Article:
whole wheat pasta (about 50 boxes)

brown rice (15 lbs)

yellow box regular Cheerios (about 50 boxes)

canned tomatoes because we lost our entire tomato crop due to late blight :(



all for $10ish. One of my stores, Acme part of the Albertson family, runs fabulous "catalina" deals in which you buy $X of certain items and you get a printed coupon for $Y off a future purchase. And you can use that $Y to again purchase $X of items, resulting in another $Y coupon, again and again and again. I use coupons to purchase the items, so in combination with rolling the "cats" I can get a LOT of stuff for very little money. Sometimes the coupons are for such high value that I have to add other items to my order to be able to use the $Y coupon. I can then get milk, cheese, produce, and even meat for free.


I do live in the suburbs with lots of stores available. When it's a good shopping week, I will visit multiple stores within the same chain each day. Since I have teens, I don't have to take Youngest shopping with me.


(2) If you live in an area with different grocery chains, do shop at all you can IF IF IF you can limit yourself to buying only what is seriously on sale. I regularly shop 4 different chains. Every Thursday or Friday (I get the ads in the junk mail on Thursday), I sit down with all the ads, circling good buys or items I need, then I write down *on the same paper* my shopping list for all the stores. Many times, the same thing will be on sale at two chains, so I choose the store with the best price. I can drive/shop the "loop" in 90 minutes because I write detailed grocery lists with item, size, price and coupons to be used for everything.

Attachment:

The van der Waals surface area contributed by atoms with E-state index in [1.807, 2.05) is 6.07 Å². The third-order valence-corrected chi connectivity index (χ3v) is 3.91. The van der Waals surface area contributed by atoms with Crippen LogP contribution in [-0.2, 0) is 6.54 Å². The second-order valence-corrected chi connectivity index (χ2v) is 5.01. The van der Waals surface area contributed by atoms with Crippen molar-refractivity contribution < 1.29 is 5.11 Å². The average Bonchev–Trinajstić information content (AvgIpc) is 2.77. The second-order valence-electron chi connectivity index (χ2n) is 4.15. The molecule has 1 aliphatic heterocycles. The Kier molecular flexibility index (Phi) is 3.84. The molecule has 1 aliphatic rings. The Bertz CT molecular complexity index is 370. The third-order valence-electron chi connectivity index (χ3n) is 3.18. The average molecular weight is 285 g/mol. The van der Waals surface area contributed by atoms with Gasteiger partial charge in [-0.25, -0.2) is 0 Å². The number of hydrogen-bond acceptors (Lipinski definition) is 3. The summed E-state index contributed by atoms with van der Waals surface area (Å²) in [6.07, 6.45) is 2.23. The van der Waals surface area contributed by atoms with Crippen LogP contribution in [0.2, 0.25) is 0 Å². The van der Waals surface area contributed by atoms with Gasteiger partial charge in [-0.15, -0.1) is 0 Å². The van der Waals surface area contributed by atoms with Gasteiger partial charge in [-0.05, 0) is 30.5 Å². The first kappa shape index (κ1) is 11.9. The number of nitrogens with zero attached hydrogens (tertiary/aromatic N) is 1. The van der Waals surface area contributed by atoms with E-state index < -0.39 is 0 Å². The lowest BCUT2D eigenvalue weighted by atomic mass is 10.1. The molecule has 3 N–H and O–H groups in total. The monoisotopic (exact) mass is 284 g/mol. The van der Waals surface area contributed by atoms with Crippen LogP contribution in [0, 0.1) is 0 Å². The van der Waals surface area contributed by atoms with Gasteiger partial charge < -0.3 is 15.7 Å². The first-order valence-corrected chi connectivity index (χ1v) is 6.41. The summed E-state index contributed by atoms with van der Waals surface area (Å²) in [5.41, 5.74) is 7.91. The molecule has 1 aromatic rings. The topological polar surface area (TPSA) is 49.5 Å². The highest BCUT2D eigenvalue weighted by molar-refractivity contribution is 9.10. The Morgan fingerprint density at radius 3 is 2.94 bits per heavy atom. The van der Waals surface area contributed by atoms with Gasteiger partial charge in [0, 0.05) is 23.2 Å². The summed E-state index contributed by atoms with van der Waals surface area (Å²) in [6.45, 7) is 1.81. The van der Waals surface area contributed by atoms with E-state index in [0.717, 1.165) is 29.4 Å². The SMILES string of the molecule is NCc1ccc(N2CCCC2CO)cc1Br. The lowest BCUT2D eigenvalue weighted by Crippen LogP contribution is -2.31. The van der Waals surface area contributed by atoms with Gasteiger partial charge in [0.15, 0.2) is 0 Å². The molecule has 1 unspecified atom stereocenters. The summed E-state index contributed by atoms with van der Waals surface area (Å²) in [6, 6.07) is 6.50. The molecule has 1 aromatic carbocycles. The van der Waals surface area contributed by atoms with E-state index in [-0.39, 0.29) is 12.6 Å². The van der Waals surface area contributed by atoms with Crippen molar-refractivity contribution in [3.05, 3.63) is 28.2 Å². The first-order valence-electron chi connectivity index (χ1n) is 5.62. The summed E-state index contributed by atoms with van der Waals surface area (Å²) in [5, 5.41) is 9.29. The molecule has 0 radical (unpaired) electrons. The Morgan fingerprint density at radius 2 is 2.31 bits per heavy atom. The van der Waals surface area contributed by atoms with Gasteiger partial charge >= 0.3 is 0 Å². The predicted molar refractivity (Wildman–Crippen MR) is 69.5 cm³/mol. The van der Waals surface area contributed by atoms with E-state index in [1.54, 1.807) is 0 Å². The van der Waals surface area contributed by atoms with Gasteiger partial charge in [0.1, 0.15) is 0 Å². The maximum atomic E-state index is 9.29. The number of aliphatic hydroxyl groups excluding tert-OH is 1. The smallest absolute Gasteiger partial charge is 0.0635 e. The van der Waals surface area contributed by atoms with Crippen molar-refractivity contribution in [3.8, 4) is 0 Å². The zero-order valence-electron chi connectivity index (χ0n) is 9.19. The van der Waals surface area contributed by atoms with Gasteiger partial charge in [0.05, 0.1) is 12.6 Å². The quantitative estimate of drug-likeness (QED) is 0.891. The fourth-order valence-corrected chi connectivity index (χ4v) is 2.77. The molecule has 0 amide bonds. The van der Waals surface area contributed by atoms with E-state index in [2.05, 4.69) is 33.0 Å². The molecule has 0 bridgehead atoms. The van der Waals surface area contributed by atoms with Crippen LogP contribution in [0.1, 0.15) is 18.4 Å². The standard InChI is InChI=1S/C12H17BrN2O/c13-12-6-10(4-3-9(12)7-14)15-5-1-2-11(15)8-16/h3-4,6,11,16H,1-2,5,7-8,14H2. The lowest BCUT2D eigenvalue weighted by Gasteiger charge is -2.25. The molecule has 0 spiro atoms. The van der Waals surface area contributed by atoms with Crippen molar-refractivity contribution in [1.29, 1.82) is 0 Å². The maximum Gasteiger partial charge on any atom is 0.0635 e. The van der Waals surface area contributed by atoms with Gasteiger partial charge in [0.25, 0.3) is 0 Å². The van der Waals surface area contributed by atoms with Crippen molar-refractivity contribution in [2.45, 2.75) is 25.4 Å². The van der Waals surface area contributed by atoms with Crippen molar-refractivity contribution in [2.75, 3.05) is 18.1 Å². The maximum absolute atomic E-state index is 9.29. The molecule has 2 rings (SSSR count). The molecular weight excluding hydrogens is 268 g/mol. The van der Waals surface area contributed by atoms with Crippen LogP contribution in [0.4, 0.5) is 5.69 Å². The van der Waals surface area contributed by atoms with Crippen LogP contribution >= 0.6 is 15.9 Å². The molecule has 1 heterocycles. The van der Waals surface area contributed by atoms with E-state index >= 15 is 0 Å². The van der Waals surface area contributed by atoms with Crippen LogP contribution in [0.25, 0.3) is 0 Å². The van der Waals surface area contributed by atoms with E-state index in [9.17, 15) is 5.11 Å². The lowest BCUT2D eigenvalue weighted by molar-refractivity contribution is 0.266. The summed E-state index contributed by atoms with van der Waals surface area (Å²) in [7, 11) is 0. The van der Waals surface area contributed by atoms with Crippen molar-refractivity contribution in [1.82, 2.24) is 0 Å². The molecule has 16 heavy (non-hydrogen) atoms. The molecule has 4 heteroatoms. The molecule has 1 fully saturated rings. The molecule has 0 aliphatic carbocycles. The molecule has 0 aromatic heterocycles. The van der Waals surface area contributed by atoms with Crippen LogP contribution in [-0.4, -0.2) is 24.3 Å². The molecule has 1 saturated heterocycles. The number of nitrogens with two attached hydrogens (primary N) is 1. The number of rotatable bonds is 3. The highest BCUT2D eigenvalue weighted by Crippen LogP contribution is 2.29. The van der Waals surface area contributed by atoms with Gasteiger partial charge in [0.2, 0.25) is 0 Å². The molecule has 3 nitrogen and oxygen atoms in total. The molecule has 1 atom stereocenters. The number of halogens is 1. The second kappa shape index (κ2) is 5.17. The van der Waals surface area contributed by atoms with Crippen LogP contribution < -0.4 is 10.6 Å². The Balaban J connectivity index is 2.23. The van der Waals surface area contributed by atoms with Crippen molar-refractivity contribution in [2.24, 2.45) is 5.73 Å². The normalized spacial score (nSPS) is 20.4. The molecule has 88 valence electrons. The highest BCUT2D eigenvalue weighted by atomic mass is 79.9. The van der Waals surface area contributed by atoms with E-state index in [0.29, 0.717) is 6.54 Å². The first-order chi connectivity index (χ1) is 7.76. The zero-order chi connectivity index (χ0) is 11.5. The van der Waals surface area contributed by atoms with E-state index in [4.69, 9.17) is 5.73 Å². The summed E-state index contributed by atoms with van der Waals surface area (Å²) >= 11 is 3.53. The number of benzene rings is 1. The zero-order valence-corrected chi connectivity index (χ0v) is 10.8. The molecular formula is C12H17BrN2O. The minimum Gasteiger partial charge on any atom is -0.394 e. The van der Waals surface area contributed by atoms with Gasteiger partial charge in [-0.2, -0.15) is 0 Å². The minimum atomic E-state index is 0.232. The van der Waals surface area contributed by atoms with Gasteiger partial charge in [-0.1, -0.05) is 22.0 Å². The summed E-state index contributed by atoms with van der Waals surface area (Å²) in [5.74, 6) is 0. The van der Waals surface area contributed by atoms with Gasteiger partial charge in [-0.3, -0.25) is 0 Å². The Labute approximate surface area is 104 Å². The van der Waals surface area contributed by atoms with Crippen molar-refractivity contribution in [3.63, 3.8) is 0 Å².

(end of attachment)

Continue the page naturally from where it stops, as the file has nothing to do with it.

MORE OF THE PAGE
(3) Regardless of how you shop, always go slowly through the meat department and the refrigerated/dairy department. Look for reduced-price stickers! My Pathmark now has a freestanding refrigerated unit for reduced dairy items, either short-dated or discontinued. My ShopRite frequently deep discounts meats, placing the sale items in a small "coffin" refrigerated unit near the meat department. One day I was walking from produce over to dairy and discovered $.69/lb Perdue chicken burgers (4 patties per package), $.59/lb split chicken breasts, and $.49/lb roaster chickens. I bought two cases of the chicken burgers, all the split breasts and 6 chickens. The big freezer is full of poultry!


Gosh, that got long!